5 Great REITs to Buy Now

In an awful year for many real estate investment trusts, our picks should thrive.

A worker in a warehouse
(Image credit: Getty Images)

It hasn’t been a good year for landlords. Publicly traded real estate investment trusts—which own income-producing real estate—have been clobbered in 2020, with the category overall losing 13.6%, compared with a 5.0% loss for the S&P 500 index. When the COVID-19 pandemic struck, whole sectors of the economy shuttered practically overnight, and millions of Americans lost their jobs. For REITs that owned apartment buildings, shopping malls, hotels or office buildings, collecting rent became a tall task, and investors took notice.

But the sell-off presents an opportunity for investors who buy REITs that stand to prosper in a post-pandemic world and avoid the ones that might falter. REITs with properties that require little human contact have bright long-term prospects, says Fidelity Real Estate fund manager Steve Buller. Trusts that own data centers, industrial warehouses for online retailers or cell-phone towers will benefit in a world that is shifting increasingly online, he says. Some of this optimism is priced into the stocks—tech-oriented REITs in the S&P 500 have returned 11% in 2020, on average. But that shouldn’t scare off long-term investors.

Buller sees value in select housing and office REITs that will regain steam as the economy reopens, but he says investors will face an uphill climb investing in trusts that own restaurants, child care facilities, gyms and senior living facilities. REITs that own retail properties, he says, may be permanently scarred, as buying preferences shift toward e-commerce.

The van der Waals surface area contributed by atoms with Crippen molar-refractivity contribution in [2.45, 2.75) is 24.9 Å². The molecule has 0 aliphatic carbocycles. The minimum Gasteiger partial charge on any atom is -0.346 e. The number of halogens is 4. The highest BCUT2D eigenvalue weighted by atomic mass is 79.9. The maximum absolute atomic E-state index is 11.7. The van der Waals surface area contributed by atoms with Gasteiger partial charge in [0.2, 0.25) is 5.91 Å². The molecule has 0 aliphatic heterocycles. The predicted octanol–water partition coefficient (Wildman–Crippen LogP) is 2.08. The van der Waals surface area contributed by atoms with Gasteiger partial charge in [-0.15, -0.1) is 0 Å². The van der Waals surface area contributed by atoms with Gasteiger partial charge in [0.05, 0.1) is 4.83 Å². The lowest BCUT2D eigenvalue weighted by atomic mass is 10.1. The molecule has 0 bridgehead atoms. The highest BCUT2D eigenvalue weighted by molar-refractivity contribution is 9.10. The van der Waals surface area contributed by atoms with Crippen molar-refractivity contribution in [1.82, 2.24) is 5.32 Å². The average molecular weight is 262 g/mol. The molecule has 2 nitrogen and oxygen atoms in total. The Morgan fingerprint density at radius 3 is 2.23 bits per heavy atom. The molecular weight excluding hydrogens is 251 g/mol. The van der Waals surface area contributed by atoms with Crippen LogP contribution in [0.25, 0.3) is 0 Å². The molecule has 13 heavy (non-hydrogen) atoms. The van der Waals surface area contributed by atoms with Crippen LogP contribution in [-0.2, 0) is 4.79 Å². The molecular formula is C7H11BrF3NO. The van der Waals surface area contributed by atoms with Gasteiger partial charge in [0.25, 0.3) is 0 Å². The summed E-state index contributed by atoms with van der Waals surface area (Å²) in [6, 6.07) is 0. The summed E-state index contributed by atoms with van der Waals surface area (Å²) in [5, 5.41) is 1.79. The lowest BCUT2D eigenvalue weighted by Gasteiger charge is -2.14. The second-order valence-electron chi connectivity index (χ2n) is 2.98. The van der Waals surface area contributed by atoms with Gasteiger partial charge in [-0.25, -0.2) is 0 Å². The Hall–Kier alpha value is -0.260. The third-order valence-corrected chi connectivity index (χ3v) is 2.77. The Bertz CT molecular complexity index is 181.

The REITs below are poised to thrive. All yield less than the 4.6% average for REITs overall but sport impressive profit-growth prospects, healthy balance sheets and a history of raising payouts.

Note that instead of using traditional corporate earnings yardsticks to measure profitability, REITs use funds from operations, or FFO, which adjusts for depreciation and property sales. REIT distributions are taxed as ordinary income, which can sting high-net-worth investors who hold them in taxable accounts (prices and other data are as of June 12).

Ryan Ermey
Associate Editor, Kiplinger's Personal Finance
Ryan joined Kiplinger in the fall of 2013. He writes and fact-checks stories that appear in Kiplinger's Personal Finance magazine and on Kiplinger.com. He previously interned for the CBS Evening News investigative team and worked as a copy editor and features columnist at the GW Hatchet. He holds a BA in English and creative writing from George Washington University.